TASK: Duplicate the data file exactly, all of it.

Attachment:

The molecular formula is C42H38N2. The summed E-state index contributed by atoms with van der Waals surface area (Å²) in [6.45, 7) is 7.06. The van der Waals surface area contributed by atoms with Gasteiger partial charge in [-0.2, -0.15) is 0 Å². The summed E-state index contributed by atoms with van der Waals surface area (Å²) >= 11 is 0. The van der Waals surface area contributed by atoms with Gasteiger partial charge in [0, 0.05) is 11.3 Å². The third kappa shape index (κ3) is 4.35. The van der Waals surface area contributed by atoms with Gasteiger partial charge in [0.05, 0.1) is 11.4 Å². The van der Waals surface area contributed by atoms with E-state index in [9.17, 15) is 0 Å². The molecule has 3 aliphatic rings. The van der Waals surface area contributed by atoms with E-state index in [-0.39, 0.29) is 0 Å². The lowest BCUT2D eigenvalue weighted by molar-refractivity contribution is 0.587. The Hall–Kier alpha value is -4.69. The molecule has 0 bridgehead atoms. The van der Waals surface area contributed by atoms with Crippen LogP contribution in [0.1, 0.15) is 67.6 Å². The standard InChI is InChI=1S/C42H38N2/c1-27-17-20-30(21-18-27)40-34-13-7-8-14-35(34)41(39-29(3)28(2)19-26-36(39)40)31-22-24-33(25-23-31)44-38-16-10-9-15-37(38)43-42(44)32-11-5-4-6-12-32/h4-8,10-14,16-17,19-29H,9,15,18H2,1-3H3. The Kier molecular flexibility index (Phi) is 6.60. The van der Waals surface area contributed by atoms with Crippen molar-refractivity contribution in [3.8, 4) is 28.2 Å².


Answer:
The molecular formula is C42H38N2. The summed E-state index contributed by atoms with van der Waals surface area (Å²) in [6.45, 7) is 7.06. The van der Waals surface area contributed by atoms with Gasteiger partial charge in [-0.2, -0.15) is 0 Å². The summed E-state index contributed by atoms with van der Waals surface area (Å²) >= 11 is 0. The van der Waals surface area contributed by atoms with Gasteiger partial charge in [0, 0.05) is 11.3 Å². The third kappa shape index (κ3) is 4.35. The van der Waals surface area contributed by atoms with Gasteiger partial charge in [0.05, 0.1) is 11.4 Å². The van der Waals surface area contributed by atoms with E-state index in [9.17, 15) is 0 Å². The molecule has 3 aliphatic rings. The van der Waals surface area contributed by atoms with E-state index in [-0.39, 0.29) is 0 Å². The lowest BCUT2D eigenvalue weighted by molar-refractivity contribution is 0.587. The Hall–Kier alpha value is -4.69. The molecule has 0 bridgehead atoms. The van der Waals surface area contributed by atoms with Crippen LogP contribution in [0.1, 0.15) is 67.6 Å². The standard InChI is InChI=1S/C42H38N2/c1-27-17-20-30(21-18-27)40-34-13-7-8-14-35(34)41(39-29(3)28(2)19-26-36(39)40)31-22-24-33(25-23-31)44-38-16-10-9-15-37(38)43-42(44)32-11-5-4-6-12-32/h4-8,10-14,16-17,19-29H,9,15,18H2,1-3H3. The Kier molecular flexibility index (Phi) is 6.60. The van der Waals surface area contributed by atoms with Crippen molar-refractivity contribution in [3.8, 4) is 28.2 Å².